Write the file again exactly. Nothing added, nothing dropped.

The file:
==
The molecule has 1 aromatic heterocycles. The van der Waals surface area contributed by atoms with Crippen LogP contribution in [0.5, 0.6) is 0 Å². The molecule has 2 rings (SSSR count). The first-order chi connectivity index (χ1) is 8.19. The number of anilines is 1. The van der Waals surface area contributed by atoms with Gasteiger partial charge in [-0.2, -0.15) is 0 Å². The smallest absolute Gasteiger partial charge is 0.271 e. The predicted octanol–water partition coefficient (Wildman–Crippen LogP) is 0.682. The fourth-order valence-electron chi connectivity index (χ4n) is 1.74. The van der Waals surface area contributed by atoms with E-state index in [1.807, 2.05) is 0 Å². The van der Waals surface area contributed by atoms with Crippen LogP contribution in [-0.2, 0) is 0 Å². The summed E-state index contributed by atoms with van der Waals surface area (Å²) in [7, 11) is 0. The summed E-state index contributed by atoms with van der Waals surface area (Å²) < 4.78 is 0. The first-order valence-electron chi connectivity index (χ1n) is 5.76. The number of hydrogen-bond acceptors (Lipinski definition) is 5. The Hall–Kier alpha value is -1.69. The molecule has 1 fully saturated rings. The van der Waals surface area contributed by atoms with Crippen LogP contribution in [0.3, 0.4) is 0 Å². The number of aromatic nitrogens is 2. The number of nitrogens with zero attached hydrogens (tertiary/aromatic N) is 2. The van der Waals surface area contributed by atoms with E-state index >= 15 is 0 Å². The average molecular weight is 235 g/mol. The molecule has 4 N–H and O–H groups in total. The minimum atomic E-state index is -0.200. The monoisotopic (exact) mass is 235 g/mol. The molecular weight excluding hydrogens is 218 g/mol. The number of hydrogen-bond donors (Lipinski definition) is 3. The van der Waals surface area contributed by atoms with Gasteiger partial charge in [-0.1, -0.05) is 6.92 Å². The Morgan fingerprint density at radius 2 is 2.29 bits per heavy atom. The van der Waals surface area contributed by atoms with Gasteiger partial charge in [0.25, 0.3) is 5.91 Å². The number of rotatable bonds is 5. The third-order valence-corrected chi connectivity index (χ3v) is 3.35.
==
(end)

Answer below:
The molecule has 1 aromatic heterocycles. The van der Waals surface area contributed by atoms with Crippen LogP contribution in [0.5, 0.6) is 0 Å². The molecule has 2 rings (SSSR count). The first-order chi connectivity index (χ1) is 8.19. The number of anilines is 1. The van der Waals surface area contributed by atoms with Gasteiger partial charge in [-0.2, -0.15) is 0 Å². The smallest absolute Gasteiger partial charge is 0.271 e. The predicted octanol–water partition coefficient (Wildman–Crippen LogP) is 0.682. The fourth-order valence-electron chi connectivity index (χ4n) is 1.74. The van der Waals surface area contributed by atoms with E-state index in [1.807, 2.05) is 0 Å². The van der Waals surface area contributed by atoms with Crippen LogP contribution in [-0.2, 0) is 0 Å². The summed E-state index contributed by atoms with van der Waals surface area (Å²) in [7, 11) is 0. The summed E-state index contributed by atoms with van der Waals surface area (Å²) < 4.78 is 0. The first-order valence-electron chi connectivity index (χ1n) is 5.76. The number of hydrogen-bond acceptors (Lipinski definition) is 5. The Hall–Kier alpha value is -1.69. The molecule has 1 fully saturated rings. The van der Waals surface area contributed by atoms with Crippen LogP contribution in [0.3, 0.4) is 0 Å². The number of aromatic nitrogens is 2. The number of nitrogens with zero attached hydrogens (tertiary/aromatic N) is 2. The van der Waals surface area contributed by atoms with E-state index >= 15 is 0 Å². The average molecular weight is 235 g/mol. The molecule has 4 N–H and O–H groups in total. The minimum atomic E-state index is -0.200. The monoisotopic (exact) mass is 235 g/mol. The molecular weight excluding hydrogens is 218 g/mol. The number of hydrogen-bond donors (Lipinski definition) is 3. The van der Waals surface area contributed by atoms with Gasteiger partial charge in [-0.1, -0.05) is 6.92 Å². The Morgan fingerprint density at radius 2 is 2.29 bits per heavy atom. The van der Waals surface area contributed by atoms with Gasteiger partial charge in [0.25, 0.3) is 5.91 Å². The number of rotatable bonds is 5. The third-order valence-corrected chi connectivity index (χ3v) is 3.35.